Leonard, Peter - 'Voices of the Dead'
Judy pulled the sheet back and Harry saw the lifeless face of someone, a girl with dark brown hair, but unrecognizable, the left side crushed.
Detroit, Michigan, 1971. Harry Levin is driving back to his scrap dealership with fifty thousand in cash and is pulled to a stop by a turning truck when two black punks get into the car. One, the junkie, holds a carving knife to his jugular. Give us your wallet, they say. Harry throws it on the floor. The junkie scrabbles for the wallet and Harry pulls out his Colt. The punks change their tune. They hit the street, but not before Harry has their wallets too. At his scrap dealership there is an IRS auditor waiting. Just a random check he says. Harry doubts that. He has been in the business since he was seventeen. After he and his scale operator load the boxes of records into the auditor's car Harry heads for home: a steak, a beer and a baseball game.
In Washington a man called Hess finds the woman's house and rings the bell. My car is on the fritz he says. Can I come in and use the phone? The man who answers the door is uncertain but lets Hess in. However when the man and the woman see the Luger it causes some alarm. What do you want? The pleasure of your company, says Hess. Afterwards Hess drives to a club. A private dance and some company from one of the hostesses. All is going well until the woman runs her hand down his leg and finds the blood he has missed. He gets out of there quick, drives away. Drunk and high on adrenaline, he fumbles his lit cigarette and drops in into his lap. He is looking for it when he shoots the lights. Bam! His car smashes into another car crossing the junction.
Back in Detroit Harry gets an early morning call that tells him that his student daughter, Sara, has been killed in a car accident. Harry catches the 6.30 a.m. flight out of Detroit to Washington and identifies his daughter. He asks the detective what happened. Can't believe it when he is told the drunk at the wheel of the other car cannot be prosecuted: a German national, a foreign diplomat, connected. Nothing they can do.
VOICES OF THE DEAD sees Harry Levin, a German-born Jew living in 1970s Detroit revisiting his wartime trauma as a Holocaust survivor. The tragic loss of his only daughter in a traffic accident and his fury at the knowledge that the perpetrator will not face charges due to diplomatic immunity, sets him hunting her drunken killer's identity and in turn back to his own childhood in Munich. There Harry’s path crosses that of Cordell Sims, a black ex-GI from Harry's own home turf of Detroit. Together they embark on danger-fraught skirmishes with neo-Nazis and a "road trip" that echoes and is worthy of Elmore Leonard, Peter's father. (It is impossible to write about Peter Leonard's work without mentioning that he is the son of venerable crime writer Elmore Leonard, so here it is – mentioned.)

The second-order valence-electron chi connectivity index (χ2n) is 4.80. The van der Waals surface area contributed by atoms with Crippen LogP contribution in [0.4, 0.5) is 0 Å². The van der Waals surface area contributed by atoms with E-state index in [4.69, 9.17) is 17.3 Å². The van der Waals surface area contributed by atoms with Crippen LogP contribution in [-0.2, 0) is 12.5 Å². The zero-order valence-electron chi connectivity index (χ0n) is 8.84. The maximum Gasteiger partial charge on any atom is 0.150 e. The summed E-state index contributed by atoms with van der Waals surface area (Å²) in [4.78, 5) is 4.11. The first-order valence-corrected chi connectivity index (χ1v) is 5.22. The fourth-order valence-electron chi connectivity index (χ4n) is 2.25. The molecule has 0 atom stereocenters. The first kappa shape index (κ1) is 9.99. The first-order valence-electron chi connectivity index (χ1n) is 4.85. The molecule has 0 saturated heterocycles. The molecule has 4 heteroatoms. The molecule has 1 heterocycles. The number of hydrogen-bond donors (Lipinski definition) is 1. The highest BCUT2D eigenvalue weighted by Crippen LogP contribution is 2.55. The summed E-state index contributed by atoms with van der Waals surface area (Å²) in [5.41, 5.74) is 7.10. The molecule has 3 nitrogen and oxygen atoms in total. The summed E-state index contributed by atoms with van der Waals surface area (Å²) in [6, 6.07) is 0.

Peter Leonard's writing is stripped down for speed; it seems that every paragraph starts with Harry does this... Harry does that... action, action. Yet there is a humanity, dry humour and particularity in the writing which stops it overloading on machismo. As the story criss-crosses between the US and Germany, and between 1971 and 1940s, the sense of being at the centre of the book's pace and action never flags, which is no mean feat. My only regret is that I found some of the breadth of characterisation and narrative sacrificed, towards the end of the story, for the sake of the pace and suspense. Compared to Leonard's empathic writing earlier in the book the relentless progress of the killer became a distancing element for me as he discards one life after another and the story drives on to its conclusion. But it is a terrific story and I thoroughly recommend it. VOICES OF THE DEAD is Peter Leonard's fourth book but the first to feature Harry Levin. The good news is that there is more from Harry in Leonard's fifth book BACK FROM THE DEAD to be published in 2013.
Read another review of VOICES OF THE DEAD.
Lynn Harvey, England